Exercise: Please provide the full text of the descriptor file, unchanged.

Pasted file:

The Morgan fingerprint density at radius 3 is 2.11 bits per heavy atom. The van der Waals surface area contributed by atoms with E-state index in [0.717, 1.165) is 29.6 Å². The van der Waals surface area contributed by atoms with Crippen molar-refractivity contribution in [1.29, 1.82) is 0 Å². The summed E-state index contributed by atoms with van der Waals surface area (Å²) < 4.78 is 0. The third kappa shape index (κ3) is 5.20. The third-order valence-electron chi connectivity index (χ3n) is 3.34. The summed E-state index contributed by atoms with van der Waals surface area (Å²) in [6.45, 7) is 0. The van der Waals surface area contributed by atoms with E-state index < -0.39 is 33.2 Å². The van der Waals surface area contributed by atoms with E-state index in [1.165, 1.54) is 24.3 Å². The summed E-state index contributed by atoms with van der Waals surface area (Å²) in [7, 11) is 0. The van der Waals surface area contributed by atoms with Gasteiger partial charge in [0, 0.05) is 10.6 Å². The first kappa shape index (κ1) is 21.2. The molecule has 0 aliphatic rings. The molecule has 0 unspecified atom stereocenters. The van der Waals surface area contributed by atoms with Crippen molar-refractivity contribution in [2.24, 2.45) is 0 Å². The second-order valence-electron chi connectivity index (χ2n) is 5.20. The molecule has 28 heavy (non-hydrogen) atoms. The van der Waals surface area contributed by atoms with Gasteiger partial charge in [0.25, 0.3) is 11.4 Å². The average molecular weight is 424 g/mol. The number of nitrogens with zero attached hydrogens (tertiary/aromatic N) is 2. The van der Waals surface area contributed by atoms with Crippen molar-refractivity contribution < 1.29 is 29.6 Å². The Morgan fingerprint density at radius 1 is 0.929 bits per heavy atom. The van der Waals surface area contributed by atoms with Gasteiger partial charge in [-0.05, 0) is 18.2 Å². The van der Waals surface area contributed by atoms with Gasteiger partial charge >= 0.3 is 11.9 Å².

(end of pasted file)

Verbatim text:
The Morgan fingerprint density at radius 3 is 2.11 bits per heavy atom. The van der Waals surface area contributed by atoms with E-state index in [0.717, 1.165) is 29.6 Å². The van der Waals surface area contributed by atoms with Crippen molar-refractivity contribution in [1.29, 1.82) is 0 Å². The summed E-state index contributed by atoms with van der Waals surface area (Å²) < 4.78 is 0. The third kappa shape index (κ3) is 5.20. The third-order valence-electron chi connectivity index (χ3n) is 3.34. The summed E-state index contributed by atoms with van der Waals surface area (Å²) in [6.45, 7) is 0. The van der Waals surface area contributed by atoms with E-state index < -0.39 is 33.2 Å². The van der Waals surface area contributed by atoms with E-state index in [1.165, 1.54) is 24.3 Å². The summed E-state index contributed by atoms with van der Waals surface area (Å²) in [7, 11) is 0. The van der Waals surface area contributed by atoms with Gasteiger partial charge in [0, 0.05) is 10.6 Å². The first kappa shape index (κ1) is 21.2. The molecule has 0 aliphatic rings. The molecule has 0 unspecified atom stereocenters. The van der Waals surface area contributed by atoms with Crippen molar-refractivity contribution in [2.24, 2.45) is 0 Å². The second-order valence-electron chi connectivity index (χ2n) is 5.20. The molecule has 28 heavy (non-hydrogen) atoms. The van der Waals surface area contributed by atoms with Gasteiger partial charge in [0.25, 0.3) is 11.4 Å². The average molecular weight is 424 g/mol. The number of nitrogens with zero attached hydrogens (tertiary/aromatic N) is 2. The van der Waals surface area contributed by atoms with Crippen molar-refractivity contribution < 1.29 is 29.6 Å². The Morgan fingerprint density at radius 1 is 0.929 bits per heavy atom. The van der Waals surface area contributed by atoms with Gasteiger partial charge in [-0.05, 0) is 18.2 Å². The van der Waals surface area contributed by atoms with Gasteiger partial charge >= 0.3 is 11.9 Å².